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I want my team to do refactoring as often as it is possible, and follow some guides from Martin Fowler book. Although I'm confused about something:

If we use scrum or kanban and decide to work on one task only, then in the commit message (git) mention to the task, when do we work on refactoring? how we name our commits?

edit:

as my question may be unclear (I'm sorry I'm not english native). We have tasks in team, and we are commiting to git with a task number. The first thing is: when to do refactoring? after sprint ends or in the middle? the second: how to name commits as we have convention to add task number in comment.

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  • Your question is a little unclear. Are you asking about how to track refactoring as work within Scrum, or about something else? – Todd A. Jacobs Feb 17 '14 at 22:00
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The first thing is: when to do refactoring? after sprint ends or in the middle?

All the work needs to be done during the sprint, without exception. However, refactoring is not a task, it's a normal part of development, like stubbing, debugging or compiling. A task should be something concrete to achieve.

The second: how to name commits as we have convention to add task number in comment.

Since all the work is during the sprint and all the work is on user story, then use a link to the user story. Tasks are not very important in Scrum, stories are. Link to those, because it will make you remember "What was I trying to achieve here?"

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  • But when exctacly? During working on the task, before commit? – Filip Górny Feb 18 '14 at 8:39
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    @FilipGórny it is irrelevant whether you do a single commit or multiple -- they are still part of the same story. – Sklivvz Feb 18 '14 at 8:50
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Refactoring - why and when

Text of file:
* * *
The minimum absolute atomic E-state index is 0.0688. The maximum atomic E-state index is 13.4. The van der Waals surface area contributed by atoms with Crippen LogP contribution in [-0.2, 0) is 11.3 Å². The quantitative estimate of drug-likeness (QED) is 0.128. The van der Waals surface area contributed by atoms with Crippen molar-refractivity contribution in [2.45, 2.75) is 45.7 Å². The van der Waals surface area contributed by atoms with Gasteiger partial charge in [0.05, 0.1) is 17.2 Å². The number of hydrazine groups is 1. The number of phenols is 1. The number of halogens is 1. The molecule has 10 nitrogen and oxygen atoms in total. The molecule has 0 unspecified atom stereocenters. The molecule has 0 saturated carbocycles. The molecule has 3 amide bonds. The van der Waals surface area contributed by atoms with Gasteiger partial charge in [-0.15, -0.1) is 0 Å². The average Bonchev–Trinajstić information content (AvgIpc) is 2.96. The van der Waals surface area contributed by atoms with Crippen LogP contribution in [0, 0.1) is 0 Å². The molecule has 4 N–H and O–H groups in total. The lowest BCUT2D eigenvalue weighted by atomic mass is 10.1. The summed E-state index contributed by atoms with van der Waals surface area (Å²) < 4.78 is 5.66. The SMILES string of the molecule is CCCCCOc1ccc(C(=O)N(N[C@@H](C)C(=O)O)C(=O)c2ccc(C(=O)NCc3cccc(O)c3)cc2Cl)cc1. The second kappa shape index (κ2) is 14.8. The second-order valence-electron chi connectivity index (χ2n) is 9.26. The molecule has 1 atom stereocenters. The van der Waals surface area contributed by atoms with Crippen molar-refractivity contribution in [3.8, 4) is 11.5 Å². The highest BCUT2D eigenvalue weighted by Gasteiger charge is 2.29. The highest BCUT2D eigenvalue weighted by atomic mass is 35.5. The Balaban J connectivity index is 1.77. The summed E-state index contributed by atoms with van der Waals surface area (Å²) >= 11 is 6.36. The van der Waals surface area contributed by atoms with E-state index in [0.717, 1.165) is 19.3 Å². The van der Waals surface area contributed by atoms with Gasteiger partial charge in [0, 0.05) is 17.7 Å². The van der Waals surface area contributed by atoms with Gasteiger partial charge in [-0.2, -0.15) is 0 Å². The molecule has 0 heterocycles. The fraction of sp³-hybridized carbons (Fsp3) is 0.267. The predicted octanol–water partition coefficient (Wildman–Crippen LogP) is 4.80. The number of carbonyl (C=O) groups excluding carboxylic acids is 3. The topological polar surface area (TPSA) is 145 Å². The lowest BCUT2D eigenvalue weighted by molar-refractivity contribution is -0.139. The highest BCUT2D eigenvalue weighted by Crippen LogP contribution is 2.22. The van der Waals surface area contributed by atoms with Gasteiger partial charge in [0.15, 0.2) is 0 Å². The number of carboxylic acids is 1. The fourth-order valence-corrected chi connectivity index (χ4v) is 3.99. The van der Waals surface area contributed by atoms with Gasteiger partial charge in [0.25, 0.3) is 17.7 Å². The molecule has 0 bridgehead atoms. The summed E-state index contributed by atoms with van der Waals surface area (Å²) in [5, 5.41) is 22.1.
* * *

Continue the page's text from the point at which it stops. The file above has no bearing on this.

"Refactoring is risky. It requires changes to working code that can introduce subtle bugs. Refactoring, if not done properly, can set you back days, even weeks. And refactoring becomes riskier when practiced informally or ad hoc." - from a Foreword by Erich Gamma to Refactoring: Improving the Design of Existing Code by Martin Fowler et al.

First of all, I hope you have unit tests written for your code. "If you don't have unit tests, think long and hard before refactoring. Without tests, you can't know you didn't break anything. Write unit tests first if necessary."

I want my team to do refactoring as often as it is possible

"You don't decide to refactor, you refactor because you want to do something else, and refactoring helps you do that other thing."

Now to answer your specific questions:

The first thing is: when to do refactoring? after sprint ends or in the middle?

Refactoring should be done during the sprint. As @Sklivvz pointed out, it is not a separate task. You do refactoring in order to accomplish a task for the story that you are working on.

the second: how to name commits as we have convention to add task number in comment.

Add the task number of whatever task you are trying to accomplish.

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    Refactoring always as part of other tasks? Never planned? Typically this is something I would call "sounds good - doesn't work". In my experience planning some refactoring sometimes is just necessary. – Argeman Mar 9 '18 at 8:55
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I suggest that you include refactoring within done defenation. As technical debit will grow and you need to pay it with interest. So just catogrize refactoring nessercy and include it within done defenation. Some refactoring is needed within the sprint and other within the release.

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  • Looks like this answer needs a little refactoring. defenation -> definition, debit -> debt, catogrize -> categorize, nessercy -> necessary. ;) – Richard Ayotte Jul 7 '19 at 15:16

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